How do I sign up?

Use the form below to sign up in advance for these sessions. You’ll receive a reminder two weeks and one week in advance, along with a suggested/recommended reading that will guide our discussion.

Session Contents and Enrollment Size:

In-person sessions are limited to 15 participants and will be conducted as round table discussions, with prompting questions but no presentation. Virtual sessions are week-long discussions run on Moodle, with an optional synchronous piece or experimental technology when relevant.

Discussions will cover a broad range of relevant and thought-provoking topics related specifically to community college education online. Suggested topics are below:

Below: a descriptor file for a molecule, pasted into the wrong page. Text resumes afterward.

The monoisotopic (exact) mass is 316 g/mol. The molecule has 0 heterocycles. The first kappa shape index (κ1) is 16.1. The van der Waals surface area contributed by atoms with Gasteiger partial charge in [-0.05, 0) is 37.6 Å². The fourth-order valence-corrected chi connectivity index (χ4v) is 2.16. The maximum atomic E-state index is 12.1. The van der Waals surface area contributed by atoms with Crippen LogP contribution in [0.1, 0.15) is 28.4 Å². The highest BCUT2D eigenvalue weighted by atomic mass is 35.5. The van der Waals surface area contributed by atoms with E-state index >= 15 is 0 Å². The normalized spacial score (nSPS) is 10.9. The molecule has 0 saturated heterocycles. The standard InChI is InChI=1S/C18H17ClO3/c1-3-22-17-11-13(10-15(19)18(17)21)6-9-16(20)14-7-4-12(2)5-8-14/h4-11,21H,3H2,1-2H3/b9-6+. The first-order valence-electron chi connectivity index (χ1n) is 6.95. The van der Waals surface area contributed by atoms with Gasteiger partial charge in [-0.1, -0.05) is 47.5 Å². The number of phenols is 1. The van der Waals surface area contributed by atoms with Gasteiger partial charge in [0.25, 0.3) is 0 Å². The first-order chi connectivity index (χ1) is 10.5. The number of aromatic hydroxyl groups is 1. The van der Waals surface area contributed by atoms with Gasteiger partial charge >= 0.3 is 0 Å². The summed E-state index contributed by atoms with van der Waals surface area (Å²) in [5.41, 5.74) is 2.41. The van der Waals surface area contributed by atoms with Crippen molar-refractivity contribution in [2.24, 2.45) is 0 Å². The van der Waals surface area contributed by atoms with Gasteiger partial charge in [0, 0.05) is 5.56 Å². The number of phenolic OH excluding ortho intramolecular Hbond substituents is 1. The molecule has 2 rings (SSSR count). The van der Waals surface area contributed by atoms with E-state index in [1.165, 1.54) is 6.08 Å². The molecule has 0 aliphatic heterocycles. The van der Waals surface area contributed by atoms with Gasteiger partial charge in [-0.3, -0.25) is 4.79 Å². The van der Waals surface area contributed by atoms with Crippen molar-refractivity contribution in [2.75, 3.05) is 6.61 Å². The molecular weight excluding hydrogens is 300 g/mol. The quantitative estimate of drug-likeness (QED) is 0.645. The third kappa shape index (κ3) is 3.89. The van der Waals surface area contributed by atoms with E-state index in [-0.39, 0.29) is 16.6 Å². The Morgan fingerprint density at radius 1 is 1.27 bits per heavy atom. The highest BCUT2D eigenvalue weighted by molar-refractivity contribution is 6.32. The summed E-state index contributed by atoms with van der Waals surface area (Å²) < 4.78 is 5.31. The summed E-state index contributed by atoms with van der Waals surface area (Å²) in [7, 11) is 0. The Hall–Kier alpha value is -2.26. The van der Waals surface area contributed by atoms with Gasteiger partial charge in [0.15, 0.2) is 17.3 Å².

• Week 4 (10-11, 4/26): When, how, and whether to expand online at community colleges
  • Week 5 (online): Meeting online students where they are: Strategies for improving student success
  • Week 7 (online): Does online learning help or harm student progress?
  • Week 8 (10-11, 5/24): Creating close community while learning/teaching at a distance
  • Week 9: Data, data, data (online): What do the numbers show (and mean) what do we need to know?
  • Week 10 (10-11, 6/7): Do online classes need an instructor? The importance of online teaching presence

Sign up here!